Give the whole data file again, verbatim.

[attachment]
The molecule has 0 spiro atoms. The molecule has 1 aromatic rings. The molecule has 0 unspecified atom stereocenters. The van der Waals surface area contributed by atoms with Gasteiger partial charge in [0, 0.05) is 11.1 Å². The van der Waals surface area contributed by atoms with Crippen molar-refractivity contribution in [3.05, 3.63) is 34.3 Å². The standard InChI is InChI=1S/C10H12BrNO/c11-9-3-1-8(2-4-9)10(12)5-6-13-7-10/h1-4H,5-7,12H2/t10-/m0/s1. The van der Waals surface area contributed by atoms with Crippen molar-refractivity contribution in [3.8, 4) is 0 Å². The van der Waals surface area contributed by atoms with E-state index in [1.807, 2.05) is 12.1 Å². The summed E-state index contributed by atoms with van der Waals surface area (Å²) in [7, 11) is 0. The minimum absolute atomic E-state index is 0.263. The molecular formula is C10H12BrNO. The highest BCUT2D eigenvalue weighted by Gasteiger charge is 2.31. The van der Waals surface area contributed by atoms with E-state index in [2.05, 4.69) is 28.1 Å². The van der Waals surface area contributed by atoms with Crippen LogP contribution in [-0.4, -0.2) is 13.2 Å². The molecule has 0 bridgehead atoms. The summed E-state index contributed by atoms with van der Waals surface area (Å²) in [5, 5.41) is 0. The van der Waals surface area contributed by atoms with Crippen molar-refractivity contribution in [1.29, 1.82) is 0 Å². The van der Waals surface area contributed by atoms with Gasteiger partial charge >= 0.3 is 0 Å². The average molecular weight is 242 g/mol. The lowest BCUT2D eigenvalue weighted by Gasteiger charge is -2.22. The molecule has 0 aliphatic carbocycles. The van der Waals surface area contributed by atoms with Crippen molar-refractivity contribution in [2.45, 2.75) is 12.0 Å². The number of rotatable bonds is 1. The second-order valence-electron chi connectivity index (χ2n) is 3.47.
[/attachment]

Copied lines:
The molecule has 0 spiro atoms. The molecule has 1 aromatic rings. The molecule has 0 unspecified atom stereocenters. The van der Waals surface area contributed by atoms with Gasteiger partial charge in [0, 0.05) is 11.1 Å². The van der Waals surface area contributed by atoms with Crippen molar-refractivity contribution in [3.05, 3.63) is 34.3 Å². The standard InChI is InChI=1S/C10H12BrNO/c11-9-3-1-8(2-4-9)10(12)5-6-13-7-10/h1-4H,5-7,12H2/t10-/m0/s1. The van der Waals surface area contributed by atoms with Crippen molar-refractivity contribution in [3.8, 4) is 0 Å². The van der Waals surface area contributed by atoms with E-state index in [1.807, 2.05) is 12.1 Å². The summed E-state index contributed by atoms with van der Waals surface area (Å²) in [7, 11) is 0. The minimum absolute atomic E-state index is 0.263. The molecular formula is C10H12BrNO. The highest BCUT2D eigenvalue weighted by Gasteiger charge is 2.31. The van der Waals surface area contributed by atoms with E-state index in [2.05, 4.69) is 28.1 Å². The van der Waals surface area contributed by atoms with Crippen LogP contribution in [-0.4, -0.2) is 13.2 Å². The molecule has 0 bridgehead atoms. The summed E-state index contributed by atoms with van der Waals surface area (Å²) in [5, 5.41) is 0. The van der Waals surface area contributed by atoms with Crippen molar-refractivity contribution in [1.29, 1.82) is 0 Å². The van der Waals surface area contributed by atoms with Gasteiger partial charge >= 0.3 is 0 Å². The average molecular weight is 242 g/mol. The lowest BCUT2D eigenvalue weighted by Gasteiger charge is -2.22. The molecule has 0 aliphatic carbocycles. The van der Waals surface area contributed by atoms with Crippen molar-refractivity contribution in [2.45, 2.75) is 12.0 Å². The number of rotatable bonds is 1. The second-order valence-electron chi connectivity index (χ2n) is 3.47.